I would link them but I'm posting from my phone. You should be able to find them fairly easily if you search on YouTube.
I love Distress inks, they're addicting! Lots of uses for them and the colors are fantastic!


LeighAnn
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looser
The Craft Curmudgeon

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Posted: 1/30/2013 1:49:55 PM
Nancie. The link isn't working for me, but I went to your gallery. The wedding piece looks like a good candidate for distressing.



Daniel R. Boone

yellowcherrios
StuckOnPeas

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Posted: 1/30/2013 2:38:45 PM
The link didn't load for me either Nancie---but I'll show you one of my cards I recently did that used Tim Holtz distressed inks for all the card (including the stamping) except the black fans and sentiment were stamped in Versafine and the green fan is heat embossed with Tim Holtz embossing powder. The thing I really like about distressed inks is that they do not always have to give an aged look---or at least I didn't think this birthday card I made looked aged! lol!

birthday card using distressed inks

I agree with Heidi--my first distressed ink was the "tea dye" one and a blue and green one (thought I'd use it at least to do skies and grasses if I ended up not really enjoying using distressed inks---boy was I wrong!!

I haven't gotten the hang of "activating the ink with water" as many crafters will mention in videos and blogs, etc.

(And I know I mentioned using a coupon at M's---well this week M's doesn't have a coupon, but they DO accept Joanns and Hobby Lobby coupons--so you can take one of those instead! )


Melissa

Nancie52
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Posted: 1/30/2013 5:16:43 PM
Melissa.. that's EXACTLY the ink distressing I was talking about.. LOVE your card... it didn't "age" it. it just gave it a lot more interest.!!
thank you for sharing.. and for the suggestions on what ink to "dabble' in first!!

yellowcherrios
StuckOnPeas

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Posted: 1/30/2013 5:34:31 PM
Thank you Nancie for your kind words about my card!

I am glad to help!


Melissa

looser
The Craft Curmudgeon

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Posted: 1/31/2013 8:58:30 AM
Always glad when someone has a 'visual' they can share--often helps.

I would not have characterized Melissa's lovely piece as 'distressed', but good to know it's what you were looking for, Nancie.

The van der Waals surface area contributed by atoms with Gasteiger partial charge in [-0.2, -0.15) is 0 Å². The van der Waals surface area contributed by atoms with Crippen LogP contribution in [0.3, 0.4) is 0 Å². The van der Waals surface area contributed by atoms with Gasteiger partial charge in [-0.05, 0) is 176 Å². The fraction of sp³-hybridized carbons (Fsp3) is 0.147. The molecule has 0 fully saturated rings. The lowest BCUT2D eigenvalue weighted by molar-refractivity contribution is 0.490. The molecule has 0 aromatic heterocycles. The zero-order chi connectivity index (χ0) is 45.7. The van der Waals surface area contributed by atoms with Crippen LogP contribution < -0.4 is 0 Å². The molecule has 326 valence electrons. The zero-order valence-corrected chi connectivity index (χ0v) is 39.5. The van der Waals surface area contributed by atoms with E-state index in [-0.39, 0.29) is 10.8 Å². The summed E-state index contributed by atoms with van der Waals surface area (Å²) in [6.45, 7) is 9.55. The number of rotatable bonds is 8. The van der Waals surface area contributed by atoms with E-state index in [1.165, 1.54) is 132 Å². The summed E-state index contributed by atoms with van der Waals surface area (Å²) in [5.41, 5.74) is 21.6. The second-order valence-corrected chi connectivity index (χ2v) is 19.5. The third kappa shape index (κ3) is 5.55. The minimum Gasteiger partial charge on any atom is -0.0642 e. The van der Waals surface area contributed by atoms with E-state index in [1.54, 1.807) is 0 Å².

Daniel R. Boone

SWLady
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Posted: 1/31/2013 9:08:13 AM
Love your card Melissa. And Daniel, being new to card making, that is what I would have called distressed also. Maybe it's because Tim Holtz is so popular and that's what I first learned to do with my 1 Tim Holtz distress ink, hehehe



Kathy in WI


Imagination is more important than knowledge. Albert Einstein

Nancie52
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Posted: 1/31/2013 1:39:51 PM

would not have characterized Melissa's lovely piece as 'distressed', but good to know it's what you were looking for, Nancie.


I didn't characterize it as "distressed" either.. but the inks used are "distress inks"... hence I would think that the technique is called "distressing?"


being new to card making, that is what I would have called distressed also. Maybe it's because Tim Holtz is so popular and that's what I first learned to do with my 1 Tim Holtz distress ink, hehehe


looser
The Craft Curmudgeon

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Posted: 1/31/2013 2:12:05 PM
LOL, Nancie & Kathy & others!

One of the potentialy 'distressing' aspects of crafting--including stamping--is that so many craft words can have many different definitions. And likewise a technique can be 'known' by many different names--i.e. 'mortise masking'.

The good news for us here is we have lots of folks who are able & willing to share their experience. And...We have people like you, Nancie, who don't just start a thread & leave it hanging. WTG!

I went thru my gallery to see if I had an example of a 'distressed' project. Here's one of my early 2Ps pieces that has a somewhat 'distressed' look for me due to the torn paper. I could have done more distressing with sanding, but I was new to the idea of distress-look, too. And I did not then have any of the DIs--not that they are necessary to obtaining the look. 'Course I love DIs now & if I were to revisit this design I'd definitely use them in it.


Daniel R. Boone

Nancie52
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Posted: 1/31/2013 2:49:59 PM
Thank you , Daniel.. Tho I am not a "newbie" to either scrapbooking or this site (actually been coming here since 1999)... I can see that my post title SHOULD have referred to the DI's.. since that is what I wanted to "learn"... and Melissa's card showed exactly what I meant, and the others referred me to video tutorials regarding the DI.. somehow, they must have read my mind!!! (keep a thread "hanging"..?? how does one do that)

However, I SO appreciate your expertise on the subject and will keep this thread bookmarked for future reference.

thanks, again